These allocations of tax credits are conducted on an annual basis to allow for the rehabilitation, acquisition, and construction of rental properties targeted at low-income families.
These tax credits are made available and allocated to the different states by the federal government and then each state in turn allocates the credits to different developers and investors who meet the laid out criteria for providing low-income housing projects.
How To Qualify For The Low-income Housing Tax Credit
There are always a ton of properties and developers competing to be eligible for the low-income housing tax credit (LIHTC), but the funds are usually limited and cannot be given to all projects, hence the need to go through some form of application to be eligible. Below are listed some of the eligibility criteria required for a housing project to be qualified for the LIHTC.
- The rental units must be available to rent for tenants who earn about 50% of the median income based on the area.
- The housing project is for large families with low monthly housing costs and low-income households.
- Housing projects that are located in the rural areas of the country.
- Projects that need a tax credit for low-income housing project feasibility.
- Housing projects are made available for a specific population, like people with special needs or the homeless.
- Rental housing rehabilitation for existing properties that are rent restricted to low-income households.
- Projects must be made available to low-income tenants in a particular area for a minimum of a 15-year period.
Understanding Low-income Housing Tax Credits of 4% and 9% That Are Available
There are two distinct types of tax credit allocated by the federal government for low-income housing projects and these are referred to as the 4 percent credit and 9 percent credit.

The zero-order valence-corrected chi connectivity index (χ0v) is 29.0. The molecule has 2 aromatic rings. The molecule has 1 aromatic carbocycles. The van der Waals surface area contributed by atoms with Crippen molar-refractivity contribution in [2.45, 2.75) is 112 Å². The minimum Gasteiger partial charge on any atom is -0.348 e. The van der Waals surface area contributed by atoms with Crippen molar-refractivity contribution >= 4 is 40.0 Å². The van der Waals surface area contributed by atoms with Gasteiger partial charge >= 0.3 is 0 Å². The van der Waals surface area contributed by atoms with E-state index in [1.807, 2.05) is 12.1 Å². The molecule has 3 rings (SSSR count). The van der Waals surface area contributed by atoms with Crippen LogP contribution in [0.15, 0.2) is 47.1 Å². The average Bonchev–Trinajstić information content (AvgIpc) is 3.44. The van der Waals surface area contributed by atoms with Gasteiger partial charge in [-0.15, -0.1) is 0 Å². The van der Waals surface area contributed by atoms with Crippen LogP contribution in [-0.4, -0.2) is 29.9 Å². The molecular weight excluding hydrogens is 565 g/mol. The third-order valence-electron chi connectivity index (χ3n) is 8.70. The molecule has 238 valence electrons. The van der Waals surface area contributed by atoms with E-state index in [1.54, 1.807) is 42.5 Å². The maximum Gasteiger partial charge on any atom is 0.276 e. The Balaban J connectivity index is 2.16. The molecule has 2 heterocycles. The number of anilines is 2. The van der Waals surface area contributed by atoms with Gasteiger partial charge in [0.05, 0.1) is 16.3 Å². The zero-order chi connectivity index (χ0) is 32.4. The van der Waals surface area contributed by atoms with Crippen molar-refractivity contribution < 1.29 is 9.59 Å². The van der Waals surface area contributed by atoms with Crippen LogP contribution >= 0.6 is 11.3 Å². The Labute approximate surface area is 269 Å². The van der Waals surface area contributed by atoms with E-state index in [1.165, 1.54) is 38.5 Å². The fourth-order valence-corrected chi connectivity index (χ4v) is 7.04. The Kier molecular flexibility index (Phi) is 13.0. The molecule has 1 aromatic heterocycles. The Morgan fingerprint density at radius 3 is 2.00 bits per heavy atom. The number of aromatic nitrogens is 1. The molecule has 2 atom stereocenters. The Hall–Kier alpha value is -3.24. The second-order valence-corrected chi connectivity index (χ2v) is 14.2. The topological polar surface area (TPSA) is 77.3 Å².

The 9% credit is used for housing projects that do not make use of other government housing subsidies. The 9% credit is awarded by the state through the state’s Housing Finance Authority (HFA) and the Qualified Allocation Plan (QAP) which states the requirements necessary for project application. Each state in the country has a unique eligibility criteria with some been, the number of available units, project cost, quality of housing etc.
Housing projects applying for the 9% tax credit can only do so through the Multifamily Finance 9% RFP process, which is usually very competitive as it is conducted only twice in a year. To access the funds from the federal or state agencies, applicants must submit a single application and follow laid out procedures.
The 4% tax credit is awarded and used for housing projects that can be put to use with other government housing subsidies. The 4% credit is allocated by the federal government and does not impact the HFA state annual allocation. This type of tax credit can be funded through government subsidies for affordable housing acquisition and rehabilitation. Applications for the 4% tax credit are conducted throughout the year and must be applied through the state’s HRC, which allocates the funds.
It is very important to note that applicants can only be awarded one type of credit for a particular housing property at a time, whether it is the 9% or 4% credit. If the project applicant has multiple housing projects, he or she may apply differently and get different credits per project.
Overall, the 9% and 4% credits are applied for about ten years on a property and cover almost all the tax expenses for the housing property. Also, all housing projects willing to participate in this type of housing program must be ready to continue making available housing for low-income earners for a duration of 15 years, without which the tax credits allocated to the housing can be revoked.
The Low-income housing tax credit (LIHTC) is a federal government program that encourages private property owners to create affordable housing for low-income families and individuals to curb the problem of difficult housing placement in the country.
The Department of Housing and Urban Development (HUD) and state Housing Finance Authorities (HFA) are in charge of establishing the criteria for projects to qualify as private and local investors.It is worthy of note that the tax credits are less available than the number of eligible projects, hence the competitiveness.